Thursday, September 10, 2020

sunglasses reseller liable for (c) infringement, maybe TM/false advertising/tortious interference

Maui Jim, Inc. v. SmartBuy Guru Enters., No. 1:16 CV 9788, --- F.Supp.3d ----, 2020 WL 4435320 (N.D. Ill. Feb. 24, 2020)

Maui Jim alleged that the defendants sold non-genuine Maui-Jim-branded sunglasses while using its copyrighted photographs to falsely advertise that they are an authorized retailer. The defendants counterclaimed that Maui Jim’s statements about their legitimacy constituted defamation or, alternatively, unjust enrichment. The court partly granted and partly denied cross-motions for summary judgment, because first sale is now so narrow a defense that it is almost unavailable for non-used goods; MJ established liability on its copyright claims outright but must go to a jury on trademark/false advertising. Also, there are a troubling number of redactions here, including for facts that the court relies on in its holding; hard to see how this can properly inform the public of the legal basis for the decision.

Defendants sold a redacted number of non-prescription and prescription pairs of Maui-Jim-branded sunglasses into the United States between 2009 and 2019. The prescription sunglasses contained third-party prescription lenses glazed into a Maui-Jim-branded frame. Maui Jim alleged that its sunglasses incorporate patented technology to “wipe out glare and UV rays, and boost[] color via lens treatments.” Its sunglasses have earned the Skin Cancer Foundation’s Seal of Recommendation as an effective UV filter for the eyes and surrounding skin. Maui Jim has registered trademarks, and registered copyrights for the 93 professional photos at issue here, each issued within five years of Maui Jim’s first publication. 

Maui Jim averred that it required all Maui Jim sunglasses be sold with authentic Maui Jim lenses, frames, and parts, and not modified in any manner. Defendants disputed this, noting that nothing in Maui Jim’s European authorized retailer agreements stated that its warranty would be voided if an authorized retailer sold Maui Jim sunglasses to third parties or if third-party lenses were glazed into its frames, and claiming that Maui Jim authorized retailers in the U.S. had glazed third-party lenses into Maui Jim’s frames without consequence.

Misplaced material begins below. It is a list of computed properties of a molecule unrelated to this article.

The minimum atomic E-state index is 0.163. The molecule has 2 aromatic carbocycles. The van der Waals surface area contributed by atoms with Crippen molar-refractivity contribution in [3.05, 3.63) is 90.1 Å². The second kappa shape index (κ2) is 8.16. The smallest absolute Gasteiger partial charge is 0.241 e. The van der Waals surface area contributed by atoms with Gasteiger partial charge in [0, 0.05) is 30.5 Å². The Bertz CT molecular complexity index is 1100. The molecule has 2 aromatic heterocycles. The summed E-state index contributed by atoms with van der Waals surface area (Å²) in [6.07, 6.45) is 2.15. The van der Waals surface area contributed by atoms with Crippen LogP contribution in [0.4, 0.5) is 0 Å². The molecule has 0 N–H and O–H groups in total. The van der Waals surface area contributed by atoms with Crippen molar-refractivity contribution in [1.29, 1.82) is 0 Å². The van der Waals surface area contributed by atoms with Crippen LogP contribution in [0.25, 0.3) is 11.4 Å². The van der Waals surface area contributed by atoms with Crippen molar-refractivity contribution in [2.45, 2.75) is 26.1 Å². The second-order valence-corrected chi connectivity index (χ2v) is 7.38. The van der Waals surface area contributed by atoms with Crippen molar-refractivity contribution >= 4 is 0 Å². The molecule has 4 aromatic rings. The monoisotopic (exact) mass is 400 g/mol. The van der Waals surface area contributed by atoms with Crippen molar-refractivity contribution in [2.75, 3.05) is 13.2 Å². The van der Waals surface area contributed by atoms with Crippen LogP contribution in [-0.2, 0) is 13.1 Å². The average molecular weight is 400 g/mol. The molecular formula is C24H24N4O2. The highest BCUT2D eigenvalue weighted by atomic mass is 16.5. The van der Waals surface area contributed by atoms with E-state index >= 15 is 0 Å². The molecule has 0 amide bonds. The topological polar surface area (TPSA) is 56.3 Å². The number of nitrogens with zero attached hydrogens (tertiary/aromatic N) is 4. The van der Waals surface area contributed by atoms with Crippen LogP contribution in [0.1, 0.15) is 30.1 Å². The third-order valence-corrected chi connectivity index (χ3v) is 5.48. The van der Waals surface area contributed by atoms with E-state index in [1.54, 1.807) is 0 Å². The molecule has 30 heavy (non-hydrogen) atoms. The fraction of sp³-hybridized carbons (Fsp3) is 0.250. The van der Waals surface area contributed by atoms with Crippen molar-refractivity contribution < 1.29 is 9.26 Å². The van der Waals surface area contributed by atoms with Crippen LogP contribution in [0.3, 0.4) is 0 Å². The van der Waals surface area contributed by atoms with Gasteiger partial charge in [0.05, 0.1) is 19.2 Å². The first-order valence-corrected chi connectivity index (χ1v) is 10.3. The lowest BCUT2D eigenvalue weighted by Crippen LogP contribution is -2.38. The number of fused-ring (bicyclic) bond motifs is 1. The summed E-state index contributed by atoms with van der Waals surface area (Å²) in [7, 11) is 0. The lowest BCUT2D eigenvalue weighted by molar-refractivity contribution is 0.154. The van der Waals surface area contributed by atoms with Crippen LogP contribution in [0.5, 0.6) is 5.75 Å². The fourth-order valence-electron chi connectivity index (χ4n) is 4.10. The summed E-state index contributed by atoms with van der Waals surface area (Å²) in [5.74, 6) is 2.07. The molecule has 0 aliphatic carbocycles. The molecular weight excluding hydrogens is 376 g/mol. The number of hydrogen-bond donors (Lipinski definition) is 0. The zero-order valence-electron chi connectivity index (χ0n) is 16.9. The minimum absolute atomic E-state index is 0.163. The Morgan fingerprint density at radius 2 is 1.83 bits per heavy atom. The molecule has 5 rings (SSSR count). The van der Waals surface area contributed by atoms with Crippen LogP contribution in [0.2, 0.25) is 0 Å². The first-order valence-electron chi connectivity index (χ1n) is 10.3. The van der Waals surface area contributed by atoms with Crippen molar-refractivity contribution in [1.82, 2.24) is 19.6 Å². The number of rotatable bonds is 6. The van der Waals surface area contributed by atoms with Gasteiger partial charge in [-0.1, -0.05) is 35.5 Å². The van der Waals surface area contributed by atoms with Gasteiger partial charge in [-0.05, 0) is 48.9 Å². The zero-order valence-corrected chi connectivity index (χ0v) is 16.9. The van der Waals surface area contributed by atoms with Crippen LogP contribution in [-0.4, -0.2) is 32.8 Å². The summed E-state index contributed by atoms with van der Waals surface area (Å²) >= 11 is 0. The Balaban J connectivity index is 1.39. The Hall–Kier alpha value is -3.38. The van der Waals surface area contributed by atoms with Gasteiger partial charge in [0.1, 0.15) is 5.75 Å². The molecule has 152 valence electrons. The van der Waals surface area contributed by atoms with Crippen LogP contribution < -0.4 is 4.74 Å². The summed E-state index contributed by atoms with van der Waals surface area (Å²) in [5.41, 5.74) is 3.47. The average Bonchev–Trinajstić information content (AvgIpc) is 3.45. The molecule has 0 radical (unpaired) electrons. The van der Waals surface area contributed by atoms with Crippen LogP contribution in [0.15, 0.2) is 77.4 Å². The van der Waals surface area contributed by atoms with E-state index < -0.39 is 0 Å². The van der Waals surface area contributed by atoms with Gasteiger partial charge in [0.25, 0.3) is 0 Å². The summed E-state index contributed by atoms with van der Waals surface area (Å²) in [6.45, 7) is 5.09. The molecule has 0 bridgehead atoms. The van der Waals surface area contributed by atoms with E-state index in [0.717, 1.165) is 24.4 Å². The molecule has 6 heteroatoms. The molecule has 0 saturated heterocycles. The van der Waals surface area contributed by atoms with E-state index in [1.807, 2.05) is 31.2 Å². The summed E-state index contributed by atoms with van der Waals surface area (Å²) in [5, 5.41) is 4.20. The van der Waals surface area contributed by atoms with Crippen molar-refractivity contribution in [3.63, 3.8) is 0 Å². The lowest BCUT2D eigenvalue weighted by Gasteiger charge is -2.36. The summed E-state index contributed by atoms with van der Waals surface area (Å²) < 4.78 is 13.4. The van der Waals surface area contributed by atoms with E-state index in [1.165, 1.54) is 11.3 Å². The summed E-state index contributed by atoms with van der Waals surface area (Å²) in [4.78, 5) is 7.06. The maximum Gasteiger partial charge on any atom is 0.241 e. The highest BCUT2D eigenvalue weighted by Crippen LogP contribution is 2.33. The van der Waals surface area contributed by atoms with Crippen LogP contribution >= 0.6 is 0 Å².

The parties disputed whether their warranties differed, and whether Maui Jim’s warranty was an integral part of its product offering. Along with some redacted information, Maui Jim’s representative indicated that customers used Maui Jim’s repair department for, on average, three to four non-Maui Jim prescription lenses per week between 2015 and 2018.

Defendants ship all their Maui-Jim-branded sunglasses sold to the United States from Hong Kong, , and some number of shipments of Maui-Jim-branded sunglasses contained a packaging slip that identified a different party as the manufacturer, which defendants blamed on faulty computer coding. Defendants also admitted that they wrongly included a Maui Jim’s 2009 Drop Ball Certification (a certification that lenses comply with certain regulatory requirements) in a limited number of shipments to U.S. consumers. Defendants additionally admitted to at least twenty examples of delayed shipments to its purchasers of Maui-Jim-branded sunglasses, thirteen of which were delayed due to FDA or customs issues.

Defendants’ webpage touts the supposed authenticity of eyewear that it sells from “some of the world’s leading eyewear manufacturers” and their “relationships with some of the world’s leading suppliers.” It oece contained a diagram indicating that their supply chain is direct from the manufacturer to the customer rather than the “traditional supply chain” that routes from the manufacturer to an exporter to an importer to a wholesaler to a shop and then to a customer. An accompanying sentence said: “By offering the world’s largest range of authentic designer eyewear, sourced directly from the world’s leading eywear [sic] suppliers, we are here to help you find what you love.” Defendants argued that this “was accurate and consistent with SmartBuyGlasses’ practice for the majority of its sales including manufacturers/brands – such as [redacted] and [redacted] – from which it buys genuine products from the manufacturer of the brands and ships it to its consumers.”

MJ alleged that the FAQ falsely answered “Can I trust the authenticity of the products?” with “All of our products have a 100% Authenticity Guarantee, no exceptions. SmartBuyGlasses takes great lengths to ensure the high quality and product authenticity that our customers have come to expect, and all products are accompanied with official tags and manufacturer warranties.”